Read the full article by John Gardella (National Law Review)
“Yesterday, the Environmental Protection Agency (EPA) took three new actions related to PFAS, each of them significant to companies in the United States. The new EPA PFAS announcements included:
- issuing a proposed rule that will gather comprehensive data on more than 1,000 PFAS compounds that are manufactured or imported into the United States;
- withdrawing guidance that weakened EPA’s July 2020 Significant New Use Rule (SNUR) restricting certain long-chain PFAS; and
- publishing a final rule that officially incorporates three additional PFAS into the Toxics Release Inventory (TRI).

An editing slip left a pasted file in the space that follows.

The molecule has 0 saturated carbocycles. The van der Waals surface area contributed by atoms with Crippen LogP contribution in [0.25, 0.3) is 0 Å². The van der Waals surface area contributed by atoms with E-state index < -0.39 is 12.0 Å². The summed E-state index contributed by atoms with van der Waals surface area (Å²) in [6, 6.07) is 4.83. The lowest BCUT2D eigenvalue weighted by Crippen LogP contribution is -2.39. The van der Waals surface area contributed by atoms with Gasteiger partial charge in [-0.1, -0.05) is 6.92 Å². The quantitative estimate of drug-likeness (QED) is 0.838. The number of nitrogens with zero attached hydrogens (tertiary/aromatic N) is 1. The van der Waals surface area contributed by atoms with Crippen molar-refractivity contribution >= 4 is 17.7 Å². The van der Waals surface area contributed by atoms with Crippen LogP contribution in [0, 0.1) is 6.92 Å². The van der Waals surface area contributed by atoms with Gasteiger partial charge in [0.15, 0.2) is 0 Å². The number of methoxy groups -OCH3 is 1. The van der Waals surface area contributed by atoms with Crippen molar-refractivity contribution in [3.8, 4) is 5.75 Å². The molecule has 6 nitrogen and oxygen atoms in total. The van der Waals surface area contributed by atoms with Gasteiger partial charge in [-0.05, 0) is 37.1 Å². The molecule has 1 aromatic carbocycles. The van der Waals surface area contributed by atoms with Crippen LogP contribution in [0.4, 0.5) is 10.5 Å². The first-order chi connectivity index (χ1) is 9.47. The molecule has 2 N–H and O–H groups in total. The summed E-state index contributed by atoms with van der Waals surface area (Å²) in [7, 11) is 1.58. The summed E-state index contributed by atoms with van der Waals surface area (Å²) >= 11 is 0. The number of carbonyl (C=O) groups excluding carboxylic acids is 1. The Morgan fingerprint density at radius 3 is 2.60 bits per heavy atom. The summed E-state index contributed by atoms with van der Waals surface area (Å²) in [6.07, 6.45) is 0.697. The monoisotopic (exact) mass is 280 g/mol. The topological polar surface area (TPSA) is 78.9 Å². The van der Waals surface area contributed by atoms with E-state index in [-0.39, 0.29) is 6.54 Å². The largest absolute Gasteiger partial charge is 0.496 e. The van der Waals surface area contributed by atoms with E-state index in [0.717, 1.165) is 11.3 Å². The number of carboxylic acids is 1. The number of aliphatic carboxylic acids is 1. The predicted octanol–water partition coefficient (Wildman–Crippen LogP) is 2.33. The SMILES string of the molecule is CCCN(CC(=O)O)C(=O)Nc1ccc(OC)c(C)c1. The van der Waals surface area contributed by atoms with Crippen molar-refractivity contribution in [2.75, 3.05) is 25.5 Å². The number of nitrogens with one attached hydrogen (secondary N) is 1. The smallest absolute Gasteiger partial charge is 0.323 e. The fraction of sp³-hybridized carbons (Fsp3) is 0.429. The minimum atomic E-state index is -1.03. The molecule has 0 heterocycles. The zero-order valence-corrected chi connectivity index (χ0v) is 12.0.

The details of each are provided below; however, for any company that manufactures, imports, or utilizes PFAS in manufacturing, it is critical to pay attention to these developments.
Proposed Rule to Require Reporting on PFAS
The EPA’s proposed rule on data collection with respect to various PFAS now broadens the scope of the number of PFAS that the EPA is actively collecting data on to over 1,000 PFAS. While there are over 7,000 PFAS in existence today and the EPA is not collecting data on many of them, the proposed rule put forth yesterday is significant because the EPA is taking the first step in studying an large number of PFAS by placing the onus of reporting on companies. Traditionally, this is the first step that the EPA takes when looking to make a determination as to whether a chemical should be regulated or poses a risk to human health…”